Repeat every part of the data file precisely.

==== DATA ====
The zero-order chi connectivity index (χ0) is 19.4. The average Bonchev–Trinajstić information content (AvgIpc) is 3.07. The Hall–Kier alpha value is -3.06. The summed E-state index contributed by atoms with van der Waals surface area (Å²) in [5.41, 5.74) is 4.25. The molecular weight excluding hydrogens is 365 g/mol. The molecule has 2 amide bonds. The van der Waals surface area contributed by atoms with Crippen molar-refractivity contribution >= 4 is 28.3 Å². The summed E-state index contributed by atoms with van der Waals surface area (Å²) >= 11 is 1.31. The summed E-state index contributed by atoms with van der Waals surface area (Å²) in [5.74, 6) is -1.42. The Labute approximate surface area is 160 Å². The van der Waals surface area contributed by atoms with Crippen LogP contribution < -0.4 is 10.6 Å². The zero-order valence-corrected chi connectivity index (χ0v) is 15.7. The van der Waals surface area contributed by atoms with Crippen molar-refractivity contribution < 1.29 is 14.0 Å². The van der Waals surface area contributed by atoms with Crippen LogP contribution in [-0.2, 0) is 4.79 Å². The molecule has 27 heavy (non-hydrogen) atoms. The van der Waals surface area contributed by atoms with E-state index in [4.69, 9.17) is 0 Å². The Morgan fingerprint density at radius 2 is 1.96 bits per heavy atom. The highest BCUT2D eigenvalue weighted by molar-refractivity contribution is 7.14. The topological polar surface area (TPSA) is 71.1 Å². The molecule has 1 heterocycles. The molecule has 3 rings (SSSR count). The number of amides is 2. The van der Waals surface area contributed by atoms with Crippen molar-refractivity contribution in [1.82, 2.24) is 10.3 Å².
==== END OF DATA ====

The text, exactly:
The zero-order chi connectivity index (χ0) is 19.4. The average Bonchev–Trinajstić information content (AvgIpc) is 3.07. The Hall–Kier alpha value is -3.06. The summed E-state index contributed by atoms with van der Waals surface area (Å²) in [5.41, 5.74) is 4.25. The molecular weight excluding hydrogens is 365 g/mol. The molecule has 2 amide bonds. The van der Waals surface area contributed by atoms with Crippen molar-refractivity contribution >= 4 is 28.3 Å². The summed E-state index contributed by atoms with van der Waals surface area (Å²) >= 11 is 1.31. The summed E-state index contributed by atoms with van der Waals surface area (Å²) in [5.74, 6) is -1.42. The Labute approximate surface area is 160 Å². The van der Waals surface area contributed by atoms with Crippen LogP contribution < -0.4 is 10.6 Å². The zero-order valence-corrected chi connectivity index (χ0v) is 15.7. The van der Waals surface area contributed by atoms with Crippen molar-refractivity contribution < 1.29 is 14.0 Å². The van der Waals surface area contributed by atoms with Crippen LogP contribution in [-0.2, 0) is 4.79 Å². The molecule has 27 heavy (non-hydrogen) atoms. The van der Waals surface area contributed by atoms with E-state index in [4.69, 9.17) is 0 Å². The Morgan fingerprint density at radius 2 is 1.96 bits per heavy atom. The highest BCUT2D eigenvalue weighted by molar-refractivity contribution is 7.14. The topological polar surface area (TPSA) is 71.1 Å². The molecule has 1 heterocycles. The molecule has 3 rings (SSSR count). The number of amides is 2. The van der Waals surface area contributed by atoms with Crippen molar-refractivity contribution in [1.82, 2.24) is 10.3 Å².